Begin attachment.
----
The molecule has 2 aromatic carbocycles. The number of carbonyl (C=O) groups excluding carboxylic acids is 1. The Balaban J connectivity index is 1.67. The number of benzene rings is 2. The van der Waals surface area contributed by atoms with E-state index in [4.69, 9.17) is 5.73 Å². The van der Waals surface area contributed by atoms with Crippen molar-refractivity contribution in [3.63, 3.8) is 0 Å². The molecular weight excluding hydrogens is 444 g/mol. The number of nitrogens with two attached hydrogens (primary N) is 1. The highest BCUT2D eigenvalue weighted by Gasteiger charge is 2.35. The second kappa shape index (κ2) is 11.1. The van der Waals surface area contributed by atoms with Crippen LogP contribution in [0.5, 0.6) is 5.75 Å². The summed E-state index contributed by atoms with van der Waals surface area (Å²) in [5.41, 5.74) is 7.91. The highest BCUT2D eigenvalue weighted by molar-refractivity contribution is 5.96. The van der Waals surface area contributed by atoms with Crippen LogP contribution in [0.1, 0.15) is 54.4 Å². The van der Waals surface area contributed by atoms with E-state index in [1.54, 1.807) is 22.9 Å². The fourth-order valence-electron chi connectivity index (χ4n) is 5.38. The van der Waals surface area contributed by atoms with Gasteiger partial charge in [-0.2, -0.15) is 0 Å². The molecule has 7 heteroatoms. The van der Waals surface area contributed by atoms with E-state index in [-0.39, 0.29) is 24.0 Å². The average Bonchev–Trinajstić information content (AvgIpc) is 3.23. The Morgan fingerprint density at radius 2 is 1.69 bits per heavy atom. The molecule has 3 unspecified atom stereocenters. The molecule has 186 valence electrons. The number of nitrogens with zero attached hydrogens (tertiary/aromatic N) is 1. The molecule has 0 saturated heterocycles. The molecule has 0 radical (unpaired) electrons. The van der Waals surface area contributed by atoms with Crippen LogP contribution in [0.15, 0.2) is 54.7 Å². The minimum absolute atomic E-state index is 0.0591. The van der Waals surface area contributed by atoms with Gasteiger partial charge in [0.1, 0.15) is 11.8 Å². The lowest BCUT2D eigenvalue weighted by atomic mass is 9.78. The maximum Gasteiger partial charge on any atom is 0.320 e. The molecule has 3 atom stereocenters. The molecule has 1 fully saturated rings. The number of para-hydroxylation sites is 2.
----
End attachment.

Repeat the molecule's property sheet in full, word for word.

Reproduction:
The molecule has 2 aromatic carbocycles. The number of carbonyl (C=O) groups excluding carboxylic acids is 1. The Balaban J connectivity index is 1.67. The number of benzene rings is 2. The van der Waals surface area contributed by atoms with E-state index in [4.69, 9.17) is 5.73 Å². The van der Waals surface area contributed by atoms with Crippen molar-refractivity contribution in [3.63, 3.8) is 0 Å². The molecular weight excluding hydrogens is 444 g/mol. The number of nitrogens with two attached hydrogens (primary N) is 1. The highest BCUT2D eigenvalue weighted by Gasteiger charge is 2.35. The second kappa shape index (κ2) is 11.1. The van der Waals surface area contributed by atoms with Crippen LogP contribution in [0.5, 0.6) is 5.75 Å². The summed E-state index contributed by atoms with van der Waals surface area (Å²) in [5.41, 5.74) is 7.91. The highest BCUT2D eigenvalue weighted by molar-refractivity contribution is 5.96. The van der Waals surface area contributed by atoms with Crippen LogP contribution in [0.1, 0.15) is 54.4 Å². The van der Waals surface area contributed by atoms with E-state index in [1.54, 1.807) is 22.9 Å². The fourth-order valence-electron chi connectivity index (χ4n) is 5.38. The van der Waals surface area contributed by atoms with Gasteiger partial charge in [-0.2, -0.15) is 0 Å². The molecule has 7 heteroatoms. The van der Waals surface area contributed by atoms with E-state index in [-0.39, 0.29) is 24.0 Å². The average Bonchev–Trinajstić information content (AvgIpc) is 3.23. The Morgan fingerprint density at radius 2 is 1.69 bits per heavy atom. The molecule has 3 unspecified atom stereocenters. The molecule has 186 valence electrons. The number of nitrogens with zero attached hydrogens (tertiary/aromatic N) is 1. The molecule has 0 saturated heterocycles. The molecule has 0 radical (unpaired) electrons. The van der Waals surface area contributed by atoms with Crippen LogP contribution in [0.15, 0.2) is 54.7 Å². The minimum absolute atomic E-state index is 0.0591. The van der Waals surface area contributed by atoms with Gasteiger partial charge in [0.1, 0.15) is 11.8 Å². The lowest BCUT2D eigenvalue weighted by atomic mass is 9.78. The maximum Gasteiger partial charge on any atom is 0.320 e. The molecule has 3 atom stereocenters. The molecule has 1 fully saturated rings. The number of para-hydroxylation sites is 2.